Wednesday, August 10, 2022

Could today's young women survive the 1800s American West?

| June 18, 2017 1:00 AM


OREGON ENCYCLOPEDIA Suffragettes campaigning in Oregon in 1914.


OREGON HISTORICAL SOCIETY RESEARCH LIBRARY Suffragette Abigail Scott Duniway fought to bring women’s right to vote to Idaho, Washington and Oregon.




PUBLIC DOMAIN Family heading west to a new life.


PUBLIC DOMAIN No luxuries for settlers in the early Northwest.


PUBLIC DOMAIN Heading west on the Oregon Trail from Missouri.


NATIONAL ARCHIVES Mormon settler women at dairy.


GLACIER NATIONAL PARK ARCHIVES Men far outnumbered women in the early American West, even as late as 1901 when this photo was taken in Montana.


PINSDADDY In the early American West, women by necessity often did man’s work as well.


GOOGLE IMAGES Emigrants on the Oregon Trail learned that dried “buffalo chips” made good fire fuel for cooking meals.


Painting by E. KIMBALL WARREN Mormon settlers heading west near South Pass, Wyo.

“I would make a brave effort to be cheerful and patient until the camp work was done. Then starting out ahead of the team and my men folks, when I thought I had gone beyond hearing distance, I would throw myself down on the unfriendly desert and give way like a child to sobs and tears, wishing myself back home with my friends and chiding myself for consenting to take this wild goose chase.”

That’s what Lavina Porter wrote in her diary some 150 years ago heading west on the Oregon Trail.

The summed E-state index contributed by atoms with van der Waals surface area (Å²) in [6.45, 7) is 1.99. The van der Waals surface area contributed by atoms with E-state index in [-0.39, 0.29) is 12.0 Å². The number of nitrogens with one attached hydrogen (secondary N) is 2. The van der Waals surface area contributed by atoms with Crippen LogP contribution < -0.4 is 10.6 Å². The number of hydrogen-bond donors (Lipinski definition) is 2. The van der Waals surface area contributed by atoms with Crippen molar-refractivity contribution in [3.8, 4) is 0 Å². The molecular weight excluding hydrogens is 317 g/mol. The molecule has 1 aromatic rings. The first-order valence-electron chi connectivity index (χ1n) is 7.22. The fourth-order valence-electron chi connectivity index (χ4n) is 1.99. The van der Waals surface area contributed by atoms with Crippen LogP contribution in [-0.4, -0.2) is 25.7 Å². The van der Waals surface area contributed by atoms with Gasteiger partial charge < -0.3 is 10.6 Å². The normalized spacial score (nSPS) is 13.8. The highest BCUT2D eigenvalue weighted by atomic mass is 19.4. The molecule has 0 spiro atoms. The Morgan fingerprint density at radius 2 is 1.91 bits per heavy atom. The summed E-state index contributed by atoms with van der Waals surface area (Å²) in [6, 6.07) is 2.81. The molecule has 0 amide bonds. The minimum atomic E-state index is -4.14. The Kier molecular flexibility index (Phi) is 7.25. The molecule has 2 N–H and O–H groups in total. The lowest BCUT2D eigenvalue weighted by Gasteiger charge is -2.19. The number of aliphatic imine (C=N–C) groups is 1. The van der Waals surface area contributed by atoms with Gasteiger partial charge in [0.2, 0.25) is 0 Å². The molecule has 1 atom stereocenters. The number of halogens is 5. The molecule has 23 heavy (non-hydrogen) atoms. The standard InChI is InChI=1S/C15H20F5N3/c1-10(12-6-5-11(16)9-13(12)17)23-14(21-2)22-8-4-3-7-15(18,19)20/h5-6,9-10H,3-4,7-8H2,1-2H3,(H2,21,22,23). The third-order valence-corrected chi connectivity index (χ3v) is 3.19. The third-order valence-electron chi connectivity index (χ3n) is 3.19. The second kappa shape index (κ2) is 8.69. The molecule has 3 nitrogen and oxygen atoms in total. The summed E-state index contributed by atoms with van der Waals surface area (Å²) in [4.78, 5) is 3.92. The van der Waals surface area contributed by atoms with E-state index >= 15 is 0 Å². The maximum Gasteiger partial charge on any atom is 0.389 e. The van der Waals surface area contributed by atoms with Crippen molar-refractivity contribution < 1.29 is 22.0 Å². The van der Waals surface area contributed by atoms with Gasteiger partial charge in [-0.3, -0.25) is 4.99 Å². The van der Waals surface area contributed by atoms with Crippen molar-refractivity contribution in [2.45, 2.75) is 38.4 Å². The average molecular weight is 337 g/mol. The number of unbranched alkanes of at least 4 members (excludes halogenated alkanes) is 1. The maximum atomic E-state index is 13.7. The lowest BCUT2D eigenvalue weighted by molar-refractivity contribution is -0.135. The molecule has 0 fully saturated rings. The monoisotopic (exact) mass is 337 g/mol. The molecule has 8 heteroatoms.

Women played a huge role in settling the early West. Everyone endured hardships, and many were sorry they decided to head west, but others were excited about a new life.

“The saddest parting of all was when my mother took leave of her aged and sorrowing mother, knowing full well that they would never meet again on Earth,” wrote Martha Gay Masterson, age 13 in 1851.

Elizabeth Wood happily wrote, “I have a great desire to see Oregon; the beautiful scenery, the wild animals and Indians and natural curiosities in abundance.”

Remembering the Fourth of July she wrote, “For your amusement, I will give you a description of my dress for the occasion, a red calico frock, made in the wagons, a pair of moccasins made of black buffalo hide ornamented with silk instead of beads as I had none of the latter. And a hat braided with bull rushes and trimmed with white, red and pink ribbon.”

Wagon trains typically were fairly small with about 50 people. Though larger trains provided more safety against marauding Indians, they were harder to manage and increased the possibility of problems.

The year 1852 was one of the worst on the Oregon Trail, when cholera took the lives of many emigrants, while possible anthrax killed cattle. Out of 10,000 emigrants who dreamed of a new life that year, about a thousand became discouraged and turned back — or changed their minds about Oregon and went to California instead.

After leaving family and friends behind, there’d emerge a “we’re all in this together” spirit on the trail: